Choosing a Single Scull for Masters Rowers


I’m looking to buy a single scull for myself, are you able to advise?

Single Scull boat bag
Single Scull boat bag

I’m an intermediate masters rower, with about 6 years experience in rowing.
I row in pretty harsh conditions, tidal salt water with high chances of grounding at times and will be stored outside in a cover.

I compete occasionally, and am pretty fit and determined to improve. So whilst I’m a recreational rower, I like to perform as well as I am able.

So, based on this and my budget – £3-4000, would you go New? Or a second hand?
When asking for advice from Rowperfect, the best bet for you is to use the search feature on the Rowperfect website….
You see, we have been blogging since 2007 and probably someone else has asked the same question and we have published an answer.

search, rowperfect, rowing questions, answer rowing question
Find the Search feature on Rowperfect

I put in “Second Hand Boat” and got two good results:

Choosing single scull for your price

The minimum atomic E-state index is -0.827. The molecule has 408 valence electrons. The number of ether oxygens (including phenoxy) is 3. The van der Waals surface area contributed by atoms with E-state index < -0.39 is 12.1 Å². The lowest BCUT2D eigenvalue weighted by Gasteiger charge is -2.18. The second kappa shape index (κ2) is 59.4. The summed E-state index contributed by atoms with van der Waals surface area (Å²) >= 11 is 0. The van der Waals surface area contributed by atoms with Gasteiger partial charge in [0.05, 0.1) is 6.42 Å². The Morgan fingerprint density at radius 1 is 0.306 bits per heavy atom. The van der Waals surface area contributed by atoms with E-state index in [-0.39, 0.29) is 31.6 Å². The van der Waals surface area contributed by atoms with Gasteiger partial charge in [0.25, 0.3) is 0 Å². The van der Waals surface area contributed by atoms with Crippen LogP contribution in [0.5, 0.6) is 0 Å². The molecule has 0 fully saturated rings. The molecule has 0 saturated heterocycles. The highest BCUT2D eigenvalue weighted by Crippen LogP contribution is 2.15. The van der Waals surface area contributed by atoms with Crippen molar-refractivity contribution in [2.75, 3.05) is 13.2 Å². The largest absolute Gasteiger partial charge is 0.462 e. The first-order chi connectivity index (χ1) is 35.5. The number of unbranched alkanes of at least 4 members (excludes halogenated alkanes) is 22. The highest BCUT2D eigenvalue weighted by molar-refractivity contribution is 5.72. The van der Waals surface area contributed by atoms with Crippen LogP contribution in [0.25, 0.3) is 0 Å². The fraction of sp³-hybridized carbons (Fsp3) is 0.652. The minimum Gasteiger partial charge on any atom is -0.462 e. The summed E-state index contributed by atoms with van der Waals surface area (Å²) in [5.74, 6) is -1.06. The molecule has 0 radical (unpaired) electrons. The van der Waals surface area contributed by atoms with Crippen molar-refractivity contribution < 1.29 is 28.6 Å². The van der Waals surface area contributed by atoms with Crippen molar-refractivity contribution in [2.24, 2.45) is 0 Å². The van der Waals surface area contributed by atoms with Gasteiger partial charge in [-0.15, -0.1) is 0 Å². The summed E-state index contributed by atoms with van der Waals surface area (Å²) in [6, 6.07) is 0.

Now my answer for your specific situation is this:

I always think you should buy the best boat you can afford – BUT the chance of grounding is a challenge.
External storage is fine – I recommend you get a UV resistant boat cover like the ones we sell in our shop. (I kept my Filippi single outside for a year in Cambridge UK and the boat was fine, but the carbon wing rigger wasn’t inside the cover and the gel coat slowly came off on the part of the rigger exposed to daylight).

Salt water is not a problem as long as you use detergent and wash your boat well and dry it after each outing. Once a year take the riggers off and the gates and the foot stretchers and slides (all the easily removable parts) and get rid of all salt residue.

Secondly go and try out as many different boat designs as you can. Ask every manufacturer where you can try one (new). And also ask if they have ex-demo boats to sell cheap. Then ask people in your club who have private boats if you can try them. Use your own oars every time. Know the right (span, rigger height and pitch) of your current boat so you can compare like-with-like if possible. Try each boat more than once (unless you hate it straight off) and if you can, try boats designed for the same weight athlete as yourself, that helps too.

Hopefully this answers your question.


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This Post Has One Comment

  1. Shane Flynn

    When you watch a golfer hit a shot many times they look down at their divot which they use as guidance as to what did or did not happen in their swing. When rowing I suppose our”divot” is a puddle. Can you read much into a puddle? Does such a thing as a perfect puddle exist? What if anything should you be looking for?

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